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The John D. and Catherine T. MacArthur Foundation has chosen writer Ta-Nehisi Coates to be among the 24 recipients of the 2015 “genius” grants from the organization.

“When I first got the call from the MacArthur foundation, I was ecstatic,” Coates said in a video on the foundation website. “You know, if anybody even reads what I’m doing, that’s a great day.”

Coates, also national correspondent at The Atlantic was referred to by the foundation as “a highly distinctive voice [who is] emerging as a leading interpreter of American concerns to a new generation of media-savvy audiences and having a profound impact on the discussion of race and racism in this country.”

They also added this:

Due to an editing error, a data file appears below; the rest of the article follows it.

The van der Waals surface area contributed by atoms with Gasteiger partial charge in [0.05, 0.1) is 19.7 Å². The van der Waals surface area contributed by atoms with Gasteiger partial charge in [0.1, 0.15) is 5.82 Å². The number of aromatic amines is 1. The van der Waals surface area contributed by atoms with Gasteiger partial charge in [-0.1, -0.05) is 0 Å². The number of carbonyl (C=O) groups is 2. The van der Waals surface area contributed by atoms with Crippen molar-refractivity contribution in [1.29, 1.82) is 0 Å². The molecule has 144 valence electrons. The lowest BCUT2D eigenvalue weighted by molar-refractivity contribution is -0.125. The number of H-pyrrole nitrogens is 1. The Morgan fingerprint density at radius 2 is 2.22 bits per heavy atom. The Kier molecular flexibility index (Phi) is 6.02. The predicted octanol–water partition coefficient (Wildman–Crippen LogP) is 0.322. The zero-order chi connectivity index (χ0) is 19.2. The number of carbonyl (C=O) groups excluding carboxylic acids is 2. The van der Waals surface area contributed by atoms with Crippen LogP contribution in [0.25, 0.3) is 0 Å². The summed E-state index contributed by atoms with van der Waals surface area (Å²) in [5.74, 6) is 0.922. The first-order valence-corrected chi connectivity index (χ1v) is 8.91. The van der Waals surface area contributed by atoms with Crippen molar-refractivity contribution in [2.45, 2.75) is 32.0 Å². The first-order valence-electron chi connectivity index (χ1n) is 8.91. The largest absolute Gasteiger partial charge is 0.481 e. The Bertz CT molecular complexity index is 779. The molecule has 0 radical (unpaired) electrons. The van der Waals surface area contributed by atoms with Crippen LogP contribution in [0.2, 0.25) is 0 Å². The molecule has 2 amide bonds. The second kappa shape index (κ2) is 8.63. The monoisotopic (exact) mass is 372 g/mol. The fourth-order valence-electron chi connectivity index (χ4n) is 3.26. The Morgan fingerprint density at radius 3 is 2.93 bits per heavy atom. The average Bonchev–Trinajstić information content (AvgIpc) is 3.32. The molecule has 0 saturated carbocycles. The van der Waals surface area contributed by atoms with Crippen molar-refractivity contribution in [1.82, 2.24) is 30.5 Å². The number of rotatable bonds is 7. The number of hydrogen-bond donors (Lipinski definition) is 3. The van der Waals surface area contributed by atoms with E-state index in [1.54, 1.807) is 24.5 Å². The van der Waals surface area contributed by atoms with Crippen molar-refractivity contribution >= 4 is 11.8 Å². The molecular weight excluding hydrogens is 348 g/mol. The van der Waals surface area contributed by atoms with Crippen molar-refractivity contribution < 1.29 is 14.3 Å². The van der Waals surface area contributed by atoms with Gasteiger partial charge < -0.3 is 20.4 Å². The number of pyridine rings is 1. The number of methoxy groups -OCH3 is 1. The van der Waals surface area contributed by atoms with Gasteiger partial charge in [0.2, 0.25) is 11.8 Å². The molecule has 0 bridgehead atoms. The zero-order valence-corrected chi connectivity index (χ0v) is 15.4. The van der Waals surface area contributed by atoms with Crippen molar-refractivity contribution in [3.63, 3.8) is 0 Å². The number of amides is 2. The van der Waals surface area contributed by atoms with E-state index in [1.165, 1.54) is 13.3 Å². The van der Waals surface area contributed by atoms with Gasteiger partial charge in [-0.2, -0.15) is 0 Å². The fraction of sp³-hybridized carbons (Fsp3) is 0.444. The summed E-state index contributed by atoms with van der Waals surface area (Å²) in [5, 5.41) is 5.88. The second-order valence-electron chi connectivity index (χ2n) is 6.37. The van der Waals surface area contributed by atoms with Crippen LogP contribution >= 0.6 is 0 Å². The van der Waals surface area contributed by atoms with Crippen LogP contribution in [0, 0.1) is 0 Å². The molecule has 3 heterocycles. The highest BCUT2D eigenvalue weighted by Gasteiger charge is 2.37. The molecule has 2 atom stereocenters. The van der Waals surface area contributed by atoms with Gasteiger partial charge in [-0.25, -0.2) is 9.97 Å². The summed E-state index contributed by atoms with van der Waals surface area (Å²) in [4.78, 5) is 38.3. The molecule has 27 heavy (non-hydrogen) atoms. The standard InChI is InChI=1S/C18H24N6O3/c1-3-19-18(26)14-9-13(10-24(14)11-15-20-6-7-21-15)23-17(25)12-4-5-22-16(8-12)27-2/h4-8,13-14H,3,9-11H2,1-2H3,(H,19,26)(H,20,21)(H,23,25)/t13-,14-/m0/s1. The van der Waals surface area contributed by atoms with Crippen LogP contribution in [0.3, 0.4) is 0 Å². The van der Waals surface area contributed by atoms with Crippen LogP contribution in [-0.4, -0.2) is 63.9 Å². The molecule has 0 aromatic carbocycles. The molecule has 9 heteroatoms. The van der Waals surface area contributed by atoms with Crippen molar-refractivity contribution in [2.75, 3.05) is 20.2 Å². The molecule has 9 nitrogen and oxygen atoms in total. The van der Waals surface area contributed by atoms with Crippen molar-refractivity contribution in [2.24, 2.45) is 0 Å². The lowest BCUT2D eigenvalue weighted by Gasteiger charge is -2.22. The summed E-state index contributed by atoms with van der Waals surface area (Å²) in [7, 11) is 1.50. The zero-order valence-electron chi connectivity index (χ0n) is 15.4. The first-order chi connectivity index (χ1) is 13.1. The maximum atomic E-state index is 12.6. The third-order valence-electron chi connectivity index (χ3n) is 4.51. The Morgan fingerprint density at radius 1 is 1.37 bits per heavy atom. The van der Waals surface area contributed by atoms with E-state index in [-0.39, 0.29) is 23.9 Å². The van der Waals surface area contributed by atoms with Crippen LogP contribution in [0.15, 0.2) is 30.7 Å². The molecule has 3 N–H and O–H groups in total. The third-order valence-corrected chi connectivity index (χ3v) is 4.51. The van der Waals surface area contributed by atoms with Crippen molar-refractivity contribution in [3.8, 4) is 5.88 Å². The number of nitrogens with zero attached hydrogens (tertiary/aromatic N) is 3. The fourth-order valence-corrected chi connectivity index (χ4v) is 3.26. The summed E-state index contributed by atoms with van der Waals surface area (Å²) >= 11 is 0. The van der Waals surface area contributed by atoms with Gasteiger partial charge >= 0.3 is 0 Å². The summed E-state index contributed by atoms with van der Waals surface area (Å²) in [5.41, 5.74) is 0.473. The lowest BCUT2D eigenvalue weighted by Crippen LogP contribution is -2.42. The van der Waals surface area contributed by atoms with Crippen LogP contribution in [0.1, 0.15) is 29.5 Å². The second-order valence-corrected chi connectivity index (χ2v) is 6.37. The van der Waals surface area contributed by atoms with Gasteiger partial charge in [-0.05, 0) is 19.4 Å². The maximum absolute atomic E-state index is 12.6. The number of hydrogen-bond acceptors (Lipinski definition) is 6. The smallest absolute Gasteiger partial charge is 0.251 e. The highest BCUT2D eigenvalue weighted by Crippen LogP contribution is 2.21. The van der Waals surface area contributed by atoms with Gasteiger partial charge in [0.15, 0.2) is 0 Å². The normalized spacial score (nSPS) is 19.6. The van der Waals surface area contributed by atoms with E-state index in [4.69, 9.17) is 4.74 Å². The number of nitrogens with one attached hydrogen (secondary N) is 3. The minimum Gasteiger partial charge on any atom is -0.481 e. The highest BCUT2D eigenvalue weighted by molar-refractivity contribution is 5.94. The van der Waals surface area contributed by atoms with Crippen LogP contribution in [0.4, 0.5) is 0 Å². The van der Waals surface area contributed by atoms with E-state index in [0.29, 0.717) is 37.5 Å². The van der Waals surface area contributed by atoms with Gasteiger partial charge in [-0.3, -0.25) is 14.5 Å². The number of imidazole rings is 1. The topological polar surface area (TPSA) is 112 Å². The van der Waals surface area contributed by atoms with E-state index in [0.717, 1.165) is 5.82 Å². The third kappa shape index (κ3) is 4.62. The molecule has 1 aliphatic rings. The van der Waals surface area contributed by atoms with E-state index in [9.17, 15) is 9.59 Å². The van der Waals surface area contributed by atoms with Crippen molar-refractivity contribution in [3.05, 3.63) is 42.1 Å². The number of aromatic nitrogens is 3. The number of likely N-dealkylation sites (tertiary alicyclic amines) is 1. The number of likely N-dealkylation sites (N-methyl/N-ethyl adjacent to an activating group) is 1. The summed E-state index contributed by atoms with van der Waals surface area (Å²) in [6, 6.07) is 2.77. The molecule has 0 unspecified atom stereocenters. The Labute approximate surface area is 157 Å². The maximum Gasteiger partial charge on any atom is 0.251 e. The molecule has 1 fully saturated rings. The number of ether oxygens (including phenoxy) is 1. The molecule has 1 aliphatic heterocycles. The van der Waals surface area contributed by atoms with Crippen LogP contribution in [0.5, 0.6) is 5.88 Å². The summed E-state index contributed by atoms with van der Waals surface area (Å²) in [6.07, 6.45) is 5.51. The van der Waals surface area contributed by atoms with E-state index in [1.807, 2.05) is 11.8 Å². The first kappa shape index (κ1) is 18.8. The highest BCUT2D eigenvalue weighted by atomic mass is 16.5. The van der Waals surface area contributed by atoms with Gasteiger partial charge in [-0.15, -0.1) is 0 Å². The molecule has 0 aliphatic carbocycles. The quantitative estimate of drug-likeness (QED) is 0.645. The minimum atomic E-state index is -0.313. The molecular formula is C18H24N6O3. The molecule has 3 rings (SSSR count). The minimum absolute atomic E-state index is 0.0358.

“Writing without shallow polemic and in a measured style, Coates addresses complex and challenging issues such as racial identity, systemic racial bias, and urban policing. He subtly embeds the present—in the form of anecdotes about himself or others—into historical analysis in order to illustrate how the implications of the past are still experienced by people today.”

The so-called “genius” grant is awarded to individuals who are advancing society in various ways.”The purpose of the MacArthur Fellows Program is to enable recipients to exercise their own creative instincts for the benefit of human society,” says the Foundation’s website.

 The award comes with a $625,000 grant that is awarded over the next five years. It does not obligate recipients to produce work and is given with no strings attached, although it aims to ease the financial burden on anyone who wants to continue to explore in their chosen field. 

This is among other honors for Coates this year, including being named a National Book Award finalist for his best-selling book Between The World and Me and being named to write new “Black Panther” comics for Marvel.

(Get the full story at The Atlantic.)

(Photo: McArthur Foundation)

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